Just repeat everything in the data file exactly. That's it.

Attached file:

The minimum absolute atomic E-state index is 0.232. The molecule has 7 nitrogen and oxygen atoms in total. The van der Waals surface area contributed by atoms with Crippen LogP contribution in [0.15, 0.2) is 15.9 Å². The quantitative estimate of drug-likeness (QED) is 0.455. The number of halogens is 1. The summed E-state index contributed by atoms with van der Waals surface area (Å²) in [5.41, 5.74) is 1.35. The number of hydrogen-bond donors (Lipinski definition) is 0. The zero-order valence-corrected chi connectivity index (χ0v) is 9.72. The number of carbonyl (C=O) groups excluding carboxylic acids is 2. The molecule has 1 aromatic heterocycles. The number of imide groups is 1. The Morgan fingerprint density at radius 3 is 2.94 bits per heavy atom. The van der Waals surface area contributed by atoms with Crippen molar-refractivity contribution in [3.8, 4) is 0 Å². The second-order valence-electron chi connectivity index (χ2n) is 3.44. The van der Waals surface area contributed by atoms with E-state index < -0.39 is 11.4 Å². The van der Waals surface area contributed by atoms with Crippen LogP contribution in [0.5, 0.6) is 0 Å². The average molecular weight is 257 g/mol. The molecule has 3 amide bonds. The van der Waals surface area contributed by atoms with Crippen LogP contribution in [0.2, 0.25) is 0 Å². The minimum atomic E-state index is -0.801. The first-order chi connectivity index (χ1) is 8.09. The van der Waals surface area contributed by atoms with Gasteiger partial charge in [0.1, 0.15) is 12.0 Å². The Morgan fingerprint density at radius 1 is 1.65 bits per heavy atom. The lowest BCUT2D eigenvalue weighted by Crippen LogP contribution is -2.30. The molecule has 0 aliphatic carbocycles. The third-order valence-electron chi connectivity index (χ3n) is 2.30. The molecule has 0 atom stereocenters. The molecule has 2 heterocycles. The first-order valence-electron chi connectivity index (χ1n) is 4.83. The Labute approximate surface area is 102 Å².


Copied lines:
The minimum absolute atomic E-state index is 0.232. The molecule has 7 nitrogen and oxygen atoms in total. The van der Waals surface area contributed by atoms with Crippen LogP contribution in [0.15, 0.2) is 15.9 Å². The quantitative estimate of drug-likeness (QED) is 0.455. The number of halogens is 1. The summed E-state index contributed by atoms with van der Waals surface area (Å²) in [5.41, 5.74) is 1.35. The number of hydrogen-bond donors (Lipinski definition) is 0. The zero-order valence-corrected chi connectivity index (χ0v) is 9.72. The number of carbonyl (C=O) groups excluding carboxylic acids is 2. The molecule has 1 aromatic heterocycles. The number of imide groups is 1. The Morgan fingerprint density at radius 3 is 2.94 bits per heavy atom. The van der Waals surface area contributed by atoms with Crippen molar-refractivity contribution in [3.8, 4) is 0 Å². The second-order valence-electron chi connectivity index (χ2n) is 3.44. The van der Waals surface area contributed by atoms with E-state index < -0.39 is 11.4 Å². The van der Waals surface area contributed by atoms with Crippen LogP contribution in [0.5, 0.6) is 0 Å². The average molecular weight is 257 g/mol. The molecule has 3 amide bonds. The van der Waals surface area contributed by atoms with Crippen LogP contribution in [0.2, 0.25) is 0 Å². The minimum atomic E-state index is -0.801. The first-order chi connectivity index (χ1) is 8.09. The van der Waals surface area contributed by atoms with Gasteiger partial charge in [0.1, 0.15) is 12.0 Å². The Morgan fingerprint density at radius 1 is 1.65 bits per heavy atom. The lowest BCUT2D eigenvalue weighted by Crippen LogP contribution is -2.30. The molecule has 0 aliphatic carbocycles. The third-order valence-electron chi connectivity index (χ3n) is 2.30. The molecule has 0 atom stereocenters. The molecule has 2 heterocycles. The first-order valence-electron chi connectivity index (χ1n) is 4.83. The Labute approximate surface area is 102 Å².